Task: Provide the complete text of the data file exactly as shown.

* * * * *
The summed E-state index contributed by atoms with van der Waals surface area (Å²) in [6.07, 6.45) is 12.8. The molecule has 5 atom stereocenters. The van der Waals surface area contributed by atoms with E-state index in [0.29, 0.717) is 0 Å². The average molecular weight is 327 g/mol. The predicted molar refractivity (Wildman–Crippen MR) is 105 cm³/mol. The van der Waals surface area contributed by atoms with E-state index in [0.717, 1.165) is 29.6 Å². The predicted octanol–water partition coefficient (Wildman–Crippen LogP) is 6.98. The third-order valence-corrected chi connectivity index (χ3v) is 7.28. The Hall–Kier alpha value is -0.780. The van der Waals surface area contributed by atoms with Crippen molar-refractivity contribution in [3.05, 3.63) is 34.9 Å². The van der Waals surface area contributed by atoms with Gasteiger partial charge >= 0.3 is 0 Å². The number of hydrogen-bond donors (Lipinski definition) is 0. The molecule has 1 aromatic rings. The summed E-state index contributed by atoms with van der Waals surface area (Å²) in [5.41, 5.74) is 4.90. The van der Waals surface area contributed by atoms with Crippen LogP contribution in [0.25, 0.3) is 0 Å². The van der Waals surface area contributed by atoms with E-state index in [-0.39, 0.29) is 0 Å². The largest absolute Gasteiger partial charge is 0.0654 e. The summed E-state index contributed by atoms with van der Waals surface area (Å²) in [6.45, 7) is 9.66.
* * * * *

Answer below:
The summed E-state index contributed by atoms with van der Waals surface area (Å²) in [6.07, 6.45) is 12.8. The molecule has 5 atom stereocenters. The van der Waals surface area contributed by atoms with E-state index in [0.29, 0.717) is 0 Å². The average molecular weight is 327 g/mol. The predicted molar refractivity (Wildman–Crippen MR) is 105 cm³/mol. The van der Waals surface area contributed by atoms with E-state index in [0.717, 1.165) is 29.6 Å². The predicted octanol–water partition coefficient (Wildman–Crippen LogP) is 6.98. The third-order valence-corrected chi connectivity index (χ3v) is 7.28. The Hall–Kier alpha value is -0.780. The van der Waals surface area contributed by atoms with Crippen molar-refractivity contribution in [3.05, 3.63) is 34.9 Å². The van der Waals surface area contributed by atoms with Gasteiger partial charge >= 0.3 is 0 Å². The number of hydrogen-bond donors (Lipinski definition) is 0. The molecule has 1 aromatic rings. The summed E-state index contributed by atoms with van der Waals surface area (Å²) in [5.41, 5.74) is 4.90. The van der Waals surface area contributed by atoms with Crippen LogP contribution in [0.25, 0.3) is 0 Å². The van der Waals surface area contributed by atoms with E-state index in [-0.39, 0.29) is 0 Å². The largest absolute Gasteiger partial charge is 0.0654 e. The summed E-state index contributed by atoms with van der Waals surface area (Å²) in [6.45, 7) is 9.66.